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RefPtr (formerly known as nsRefPtr, see bug 1207245) is a general class to implement reference counting pointers for objects. It is similar to nsCOMPtr, but does not require that the type be an XPCOM interface.  Like with nsCOMPtr, it is the responsibility of the object itself to implement reference counting. This is done using the functions AddRef() and Release(), which respectively modify a variable of type nsAutoRefCnt, which basically is a wrapper around a count of the number of references refering to the class.

When should I use nsCOMPtr versus RefPtr?

The rules are simple: use nsCOMPtr to hold pointers to XPCOM interfaces, and use RefPtr to hold pointers to concrete class, even if the concrete class implements one or more XPCOM interfaces.

So for XPCOM interfaces:

nsCOMPtr<nsISupports> a;

nsCOMPtr<nsIFoo> foo;

And for concrete classes:

RefPtr<nsFoo> foo;  // class that implements nsIFoo;

RefPtr<Bar> bar;    // some random class that I want ref-counted but has nothing to do with XPCOM:
                    // Just implement AddRef() and Release() and it will work with RefPtr

It is important that nsCOMPtr is not used to hold a pointer to a concrete class since this can cause compile time errors or runtime errors. Bug 756640 is on file to enforce this rule but hasn't yet been fixed.

While RefPtr should not generally be used to hold a pointer to an XPCOM interface, this is flexible. There are no technical problems with doing so, and in some cases it may be necessary (see bug 756640 comment 1). For example, we have template classes such as OwningNullPtr that can contain a RefPtr to an XPCOM interface.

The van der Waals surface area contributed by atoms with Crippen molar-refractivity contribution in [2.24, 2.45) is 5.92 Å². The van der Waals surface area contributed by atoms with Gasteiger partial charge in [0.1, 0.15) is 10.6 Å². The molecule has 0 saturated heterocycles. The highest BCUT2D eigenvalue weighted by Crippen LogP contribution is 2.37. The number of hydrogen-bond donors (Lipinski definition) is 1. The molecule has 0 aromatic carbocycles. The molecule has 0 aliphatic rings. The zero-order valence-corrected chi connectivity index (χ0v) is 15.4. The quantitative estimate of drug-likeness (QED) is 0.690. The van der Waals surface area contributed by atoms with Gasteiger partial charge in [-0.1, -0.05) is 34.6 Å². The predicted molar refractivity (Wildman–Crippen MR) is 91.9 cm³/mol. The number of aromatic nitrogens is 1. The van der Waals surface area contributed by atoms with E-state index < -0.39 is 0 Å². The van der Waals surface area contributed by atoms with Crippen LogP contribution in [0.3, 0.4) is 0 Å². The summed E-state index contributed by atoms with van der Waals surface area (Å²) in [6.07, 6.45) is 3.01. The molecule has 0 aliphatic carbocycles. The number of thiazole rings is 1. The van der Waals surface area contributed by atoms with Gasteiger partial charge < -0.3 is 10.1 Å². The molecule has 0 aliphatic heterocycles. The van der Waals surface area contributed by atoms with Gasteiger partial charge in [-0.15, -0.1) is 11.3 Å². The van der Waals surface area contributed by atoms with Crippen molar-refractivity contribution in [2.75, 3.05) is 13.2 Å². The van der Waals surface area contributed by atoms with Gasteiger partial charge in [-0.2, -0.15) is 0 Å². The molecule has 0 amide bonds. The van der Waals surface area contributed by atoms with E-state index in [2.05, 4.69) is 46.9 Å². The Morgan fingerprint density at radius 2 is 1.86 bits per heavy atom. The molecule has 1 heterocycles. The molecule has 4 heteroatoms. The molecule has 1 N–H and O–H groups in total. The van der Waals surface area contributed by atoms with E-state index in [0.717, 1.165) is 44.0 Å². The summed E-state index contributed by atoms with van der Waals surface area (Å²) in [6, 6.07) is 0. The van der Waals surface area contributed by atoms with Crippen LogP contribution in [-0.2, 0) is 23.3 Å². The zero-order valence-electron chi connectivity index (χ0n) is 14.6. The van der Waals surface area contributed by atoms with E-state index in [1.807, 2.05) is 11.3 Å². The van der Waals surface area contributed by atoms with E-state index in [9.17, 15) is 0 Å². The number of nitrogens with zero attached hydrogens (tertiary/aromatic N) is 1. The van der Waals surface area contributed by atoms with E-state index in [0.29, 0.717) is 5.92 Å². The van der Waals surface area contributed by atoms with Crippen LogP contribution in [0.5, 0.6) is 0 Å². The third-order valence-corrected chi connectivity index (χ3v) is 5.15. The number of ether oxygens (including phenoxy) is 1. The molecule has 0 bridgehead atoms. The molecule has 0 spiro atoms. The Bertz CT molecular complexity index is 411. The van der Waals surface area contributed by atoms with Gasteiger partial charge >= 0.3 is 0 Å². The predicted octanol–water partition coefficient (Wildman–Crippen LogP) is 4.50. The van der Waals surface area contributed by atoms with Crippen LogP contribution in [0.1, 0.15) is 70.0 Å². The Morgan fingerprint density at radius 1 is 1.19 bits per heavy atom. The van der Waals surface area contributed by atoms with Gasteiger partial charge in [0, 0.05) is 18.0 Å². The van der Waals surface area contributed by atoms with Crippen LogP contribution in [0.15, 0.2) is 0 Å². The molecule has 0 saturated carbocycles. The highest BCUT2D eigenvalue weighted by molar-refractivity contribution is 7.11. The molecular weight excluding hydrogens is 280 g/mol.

XXX It's not clear that the details in the following paragraph are correct. It was derived from an old #developers discussion. It's unclear to me when the compiler will reject an attempt to use nsCOMPtr to hold a concrete class pointer and when it will not (will it only rejecte it if a QI is involved in the construction or or assignment to the nsCOMPtr (common in implementation details of nsCOMPtr) but not when an instance of the concrete class is assigned directly?). And it's not clear what happens when the compiler does accept this pattern. What goes wrong at runtime - UAF? memory leak? QI failure and null-deref crashes?.

Note: in the above example, "nsCOMPtr<nsFoo>" might compile and work OK (it won't if your XPCOM class multiply-inherits nsISupports).   But this is considered Bad Form, and may soon be made a compile-time error.  Don't do it!

Can I QueryInterface a RefPtr to get a nsCOMPtr from the object it points to?

Sure.  Instead of using "do_QueryInterface()" (which is used for nsCOMPtrs), use "do_QueryObject()", which works with RefPtrs:

// Let's say nsFoo implements nsIFoo and nsIBar XPCOM interfaces:
RefPtr<nsFoo> foo = new nsFoo();
nsCOMPtr<nsIBar> bar(do_QueryObject(foo));
MOZ_ASSERT(bar, "Yikes someone changed the base classes of nsFoo");

Can I QueryInterface an nsCOMPtr back to a RefPtr?

Yes. If the concrete class has its own XPCOM IID (not true by default, but one can be added), you can also QI from an XPCOM pointer to a concrete type:

bar = do_QueryObject(foo);
if (bar) { ... } 

See this post for more details.

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Contributors to this page: Jonathan_Watt, gsquelart, teoli, jduell, Accatagon
Last updated by: Jonathan_Watt,